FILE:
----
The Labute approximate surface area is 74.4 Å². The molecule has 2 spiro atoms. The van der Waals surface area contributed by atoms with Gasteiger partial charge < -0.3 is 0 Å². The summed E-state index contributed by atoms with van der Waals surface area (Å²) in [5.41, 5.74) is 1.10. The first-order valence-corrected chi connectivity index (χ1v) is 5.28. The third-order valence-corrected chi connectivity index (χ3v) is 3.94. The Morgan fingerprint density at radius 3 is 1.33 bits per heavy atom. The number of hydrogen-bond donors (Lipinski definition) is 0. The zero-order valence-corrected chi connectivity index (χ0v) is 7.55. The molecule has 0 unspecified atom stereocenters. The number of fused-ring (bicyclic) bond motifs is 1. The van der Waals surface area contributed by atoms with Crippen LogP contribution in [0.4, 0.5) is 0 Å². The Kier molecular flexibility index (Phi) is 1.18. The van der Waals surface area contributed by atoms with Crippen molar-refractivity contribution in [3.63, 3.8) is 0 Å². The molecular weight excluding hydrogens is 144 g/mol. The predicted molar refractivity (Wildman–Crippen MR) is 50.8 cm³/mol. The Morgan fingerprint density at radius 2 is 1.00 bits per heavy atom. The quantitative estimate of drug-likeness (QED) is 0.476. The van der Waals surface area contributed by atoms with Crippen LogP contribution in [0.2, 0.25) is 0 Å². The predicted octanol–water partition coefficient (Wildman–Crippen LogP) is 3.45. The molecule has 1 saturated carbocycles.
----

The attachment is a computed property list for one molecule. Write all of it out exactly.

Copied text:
The Labute approximate surface area is 74.4 Å². The molecule has 2 spiro atoms. The van der Waals surface area contributed by atoms with Gasteiger partial charge < -0.3 is 0 Å². The summed E-state index contributed by atoms with van der Waals surface area (Å²) in [5.41, 5.74) is 1.10. The first-order valence-corrected chi connectivity index (χ1v) is 5.28. The third-order valence-corrected chi connectivity index (χ3v) is 3.94. The Morgan fingerprint density at radius 3 is 1.33 bits per heavy atom. The number of hydrogen-bond donors (Lipinski definition) is 0. The zero-order valence-corrected chi connectivity index (χ0v) is 7.55. The molecule has 0 unspecified atom stereocenters. The number of fused-ring (bicyclic) bond motifs is 1. The van der Waals surface area contributed by atoms with Crippen LogP contribution in [0.4, 0.5) is 0 Å². The Kier molecular flexibility index (Phi) is 1.18. The van der Waals surface area contributed by atoms with Crippen molar-refractivity contribution in [3.63, 3.8) is 0 Å². The molecular weight excluding hydrogens is 144 g/mol. The predicted molar refractivity (Wildman–Crippen MR) is 50.8 cm³/mol. The Morgan fingerprint density at radius 2 is 1.00 bits per heavy atom. The quantitative estimate of drug-likeness (QED) is 0.476. The van der Waals surface area contributed by atoms with Crippen LogP contribution in [0.2, 0.25) is 0 Å². The predicted octanol–water partition coefficient (Wildman–Crippen LogP) is 3.45. The molecule has 1 saturated carbocycles.